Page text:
At 80 years old, Ish was more than a little skeptical when Cecilia asked him to consider collaborating with another of our metal artists.  The look on his face was priceless when she first brought up the subject, but she proceeded to hand over to him a favorite unfinished work. The artist had made numerous unsuccessful attempts to finish the work and hoped that Ishmael may just have what it takes to turn it into something they can both be proud of. While Ishmael has stated more than once that he doesn’t do collaborations, as a little more time has passed, he seems to be warming up to the idea. Last time we met with him at ACC he mentioned something about putting it through the roller, so, watch this space for his first collaboration. I think this old dog will be learning a few new tricks!


Opening Night 7
Opening Night 4
Opening Night 1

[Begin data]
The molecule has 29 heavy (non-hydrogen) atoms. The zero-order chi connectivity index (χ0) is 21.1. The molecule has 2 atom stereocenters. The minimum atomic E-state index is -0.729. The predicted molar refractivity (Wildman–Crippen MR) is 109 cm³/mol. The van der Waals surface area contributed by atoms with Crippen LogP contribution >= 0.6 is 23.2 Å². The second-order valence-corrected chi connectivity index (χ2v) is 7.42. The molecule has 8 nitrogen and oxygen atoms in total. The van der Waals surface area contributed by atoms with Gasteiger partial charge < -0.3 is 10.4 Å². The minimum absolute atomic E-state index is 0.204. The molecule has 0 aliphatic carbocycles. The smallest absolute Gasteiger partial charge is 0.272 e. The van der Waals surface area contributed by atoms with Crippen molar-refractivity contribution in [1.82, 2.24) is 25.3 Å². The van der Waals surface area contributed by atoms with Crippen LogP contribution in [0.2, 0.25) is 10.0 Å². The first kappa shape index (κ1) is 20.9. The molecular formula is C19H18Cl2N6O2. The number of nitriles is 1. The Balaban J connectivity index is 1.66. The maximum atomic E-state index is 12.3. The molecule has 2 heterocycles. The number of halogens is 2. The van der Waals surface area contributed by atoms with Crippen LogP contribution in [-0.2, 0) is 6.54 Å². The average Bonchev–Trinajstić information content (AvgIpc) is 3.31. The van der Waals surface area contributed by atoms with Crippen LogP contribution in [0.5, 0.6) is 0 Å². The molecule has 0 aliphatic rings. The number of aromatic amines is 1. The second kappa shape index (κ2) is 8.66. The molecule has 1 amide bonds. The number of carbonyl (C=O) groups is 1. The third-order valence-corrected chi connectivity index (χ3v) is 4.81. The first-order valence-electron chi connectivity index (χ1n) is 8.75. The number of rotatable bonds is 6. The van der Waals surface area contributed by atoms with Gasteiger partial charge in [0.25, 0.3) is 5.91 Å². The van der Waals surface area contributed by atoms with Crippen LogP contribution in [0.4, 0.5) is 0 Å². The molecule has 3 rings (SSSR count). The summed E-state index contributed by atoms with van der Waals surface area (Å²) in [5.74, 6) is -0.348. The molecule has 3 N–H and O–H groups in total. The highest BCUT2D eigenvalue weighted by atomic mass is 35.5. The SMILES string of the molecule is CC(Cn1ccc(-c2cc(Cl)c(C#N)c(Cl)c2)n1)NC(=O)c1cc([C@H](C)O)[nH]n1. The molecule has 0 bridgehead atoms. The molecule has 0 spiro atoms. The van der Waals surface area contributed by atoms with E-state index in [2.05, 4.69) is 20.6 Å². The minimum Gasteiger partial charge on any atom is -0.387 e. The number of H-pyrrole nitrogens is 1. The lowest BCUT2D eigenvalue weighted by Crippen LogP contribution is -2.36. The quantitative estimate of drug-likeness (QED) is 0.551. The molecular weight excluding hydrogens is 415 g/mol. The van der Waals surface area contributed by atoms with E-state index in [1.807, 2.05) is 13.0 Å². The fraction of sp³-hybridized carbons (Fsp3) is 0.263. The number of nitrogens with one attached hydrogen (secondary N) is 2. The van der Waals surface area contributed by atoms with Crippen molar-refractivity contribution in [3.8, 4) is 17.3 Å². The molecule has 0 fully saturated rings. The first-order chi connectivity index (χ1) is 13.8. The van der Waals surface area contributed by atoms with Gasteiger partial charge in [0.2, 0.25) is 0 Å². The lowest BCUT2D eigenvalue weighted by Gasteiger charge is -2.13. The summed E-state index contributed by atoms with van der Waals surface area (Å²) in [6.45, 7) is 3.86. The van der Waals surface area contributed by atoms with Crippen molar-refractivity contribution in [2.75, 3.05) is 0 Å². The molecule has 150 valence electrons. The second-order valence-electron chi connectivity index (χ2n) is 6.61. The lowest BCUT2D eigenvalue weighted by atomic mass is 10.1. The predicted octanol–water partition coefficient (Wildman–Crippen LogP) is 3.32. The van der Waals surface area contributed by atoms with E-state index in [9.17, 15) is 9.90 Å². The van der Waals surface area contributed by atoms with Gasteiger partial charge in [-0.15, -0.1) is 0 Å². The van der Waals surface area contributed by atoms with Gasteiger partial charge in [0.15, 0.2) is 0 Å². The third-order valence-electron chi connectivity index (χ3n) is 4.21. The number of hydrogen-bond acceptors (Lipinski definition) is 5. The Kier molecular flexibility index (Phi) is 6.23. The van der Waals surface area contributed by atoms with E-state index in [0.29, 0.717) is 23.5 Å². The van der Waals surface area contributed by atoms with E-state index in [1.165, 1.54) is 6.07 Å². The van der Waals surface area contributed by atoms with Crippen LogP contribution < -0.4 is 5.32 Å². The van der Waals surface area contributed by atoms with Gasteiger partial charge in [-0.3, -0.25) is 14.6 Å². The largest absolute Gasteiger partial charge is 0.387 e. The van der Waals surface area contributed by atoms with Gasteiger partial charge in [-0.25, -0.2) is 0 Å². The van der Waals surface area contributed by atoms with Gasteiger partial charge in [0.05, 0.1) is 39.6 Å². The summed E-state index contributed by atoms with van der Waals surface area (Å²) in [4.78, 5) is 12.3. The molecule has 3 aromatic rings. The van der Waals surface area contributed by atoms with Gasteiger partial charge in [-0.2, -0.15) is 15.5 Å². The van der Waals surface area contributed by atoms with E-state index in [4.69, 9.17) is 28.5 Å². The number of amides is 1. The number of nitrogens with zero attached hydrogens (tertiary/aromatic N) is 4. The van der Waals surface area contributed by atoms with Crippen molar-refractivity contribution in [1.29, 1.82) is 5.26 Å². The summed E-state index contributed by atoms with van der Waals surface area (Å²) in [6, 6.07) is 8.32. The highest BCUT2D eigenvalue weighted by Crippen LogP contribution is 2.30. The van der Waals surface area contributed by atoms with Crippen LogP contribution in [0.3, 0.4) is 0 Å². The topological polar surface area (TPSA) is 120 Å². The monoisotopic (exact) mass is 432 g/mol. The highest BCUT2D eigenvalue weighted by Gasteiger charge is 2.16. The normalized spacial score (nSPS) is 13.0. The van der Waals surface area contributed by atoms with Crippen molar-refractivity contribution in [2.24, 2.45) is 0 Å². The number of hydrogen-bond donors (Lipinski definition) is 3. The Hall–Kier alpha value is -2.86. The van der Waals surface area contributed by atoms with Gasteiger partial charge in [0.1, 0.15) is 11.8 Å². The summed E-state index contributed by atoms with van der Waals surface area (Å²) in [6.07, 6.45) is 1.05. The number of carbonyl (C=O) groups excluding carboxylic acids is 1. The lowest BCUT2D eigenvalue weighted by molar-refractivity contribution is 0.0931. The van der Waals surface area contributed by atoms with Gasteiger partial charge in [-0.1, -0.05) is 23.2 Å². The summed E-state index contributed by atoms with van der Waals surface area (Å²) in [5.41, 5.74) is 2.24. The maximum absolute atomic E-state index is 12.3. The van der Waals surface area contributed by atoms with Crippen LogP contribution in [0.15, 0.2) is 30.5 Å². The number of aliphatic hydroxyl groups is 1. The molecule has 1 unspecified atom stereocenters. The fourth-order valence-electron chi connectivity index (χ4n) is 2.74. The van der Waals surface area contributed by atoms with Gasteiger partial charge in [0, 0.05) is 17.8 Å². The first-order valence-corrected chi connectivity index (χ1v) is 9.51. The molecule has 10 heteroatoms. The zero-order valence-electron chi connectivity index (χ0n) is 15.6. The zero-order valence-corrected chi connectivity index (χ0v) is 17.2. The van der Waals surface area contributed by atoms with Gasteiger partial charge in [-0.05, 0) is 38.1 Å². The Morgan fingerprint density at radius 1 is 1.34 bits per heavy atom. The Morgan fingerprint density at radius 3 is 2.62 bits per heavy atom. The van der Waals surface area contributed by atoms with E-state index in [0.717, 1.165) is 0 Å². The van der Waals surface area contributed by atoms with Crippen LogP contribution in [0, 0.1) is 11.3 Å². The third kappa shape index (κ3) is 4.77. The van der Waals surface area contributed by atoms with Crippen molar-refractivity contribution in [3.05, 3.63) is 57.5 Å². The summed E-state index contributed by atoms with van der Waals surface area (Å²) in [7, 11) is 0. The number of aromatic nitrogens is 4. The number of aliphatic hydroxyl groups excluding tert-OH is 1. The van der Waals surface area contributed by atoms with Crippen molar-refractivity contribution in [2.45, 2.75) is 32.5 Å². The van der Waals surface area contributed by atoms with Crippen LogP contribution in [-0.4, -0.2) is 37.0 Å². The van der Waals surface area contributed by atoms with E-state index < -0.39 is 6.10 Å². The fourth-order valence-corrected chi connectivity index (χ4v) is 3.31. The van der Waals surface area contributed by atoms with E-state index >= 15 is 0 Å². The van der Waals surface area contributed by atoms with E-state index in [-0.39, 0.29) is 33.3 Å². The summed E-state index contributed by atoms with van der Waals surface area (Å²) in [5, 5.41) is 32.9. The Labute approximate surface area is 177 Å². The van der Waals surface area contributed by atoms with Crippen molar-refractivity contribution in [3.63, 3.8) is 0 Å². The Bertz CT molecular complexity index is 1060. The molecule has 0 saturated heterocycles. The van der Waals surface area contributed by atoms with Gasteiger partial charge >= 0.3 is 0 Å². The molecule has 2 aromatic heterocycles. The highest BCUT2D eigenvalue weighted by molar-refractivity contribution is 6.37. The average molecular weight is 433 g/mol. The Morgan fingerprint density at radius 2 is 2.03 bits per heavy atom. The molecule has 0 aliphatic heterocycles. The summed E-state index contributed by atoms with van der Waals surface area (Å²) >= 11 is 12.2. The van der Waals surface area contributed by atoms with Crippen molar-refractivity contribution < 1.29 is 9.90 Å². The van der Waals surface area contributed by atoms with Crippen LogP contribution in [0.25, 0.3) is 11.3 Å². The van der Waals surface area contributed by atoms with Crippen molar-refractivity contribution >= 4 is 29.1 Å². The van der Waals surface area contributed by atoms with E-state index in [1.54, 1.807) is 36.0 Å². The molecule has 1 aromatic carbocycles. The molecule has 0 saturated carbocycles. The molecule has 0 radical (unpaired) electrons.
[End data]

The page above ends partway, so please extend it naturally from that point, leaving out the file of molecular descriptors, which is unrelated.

Opening Night 9
Opening Night 2
Opening Night 8
Opening Night 5

FIRST LIGHT: Opening Reception Photos!

The opening reception for “First Light”, the Fe29 debut exhibition in the US, was a great success. Over 100 guests  enjoyed good food, good company and of course, great art! Everyone seemed to have a wonderful time, as evidenced by the many guests who spilled out onto the street and partied until late into the night. Thank you all for taking the time to help us celebrate.

We would also like to thank those who helped us with the exhibition and made this a night to remember. Firstly our landlord Cid Galindo who not only allowed us to use his beautiful office space for this event but was kind enough to open up his living quarters to make the caterer’s job more pleasant.  Not only is Cid very generous but he also makes good conversation and is a great party guest!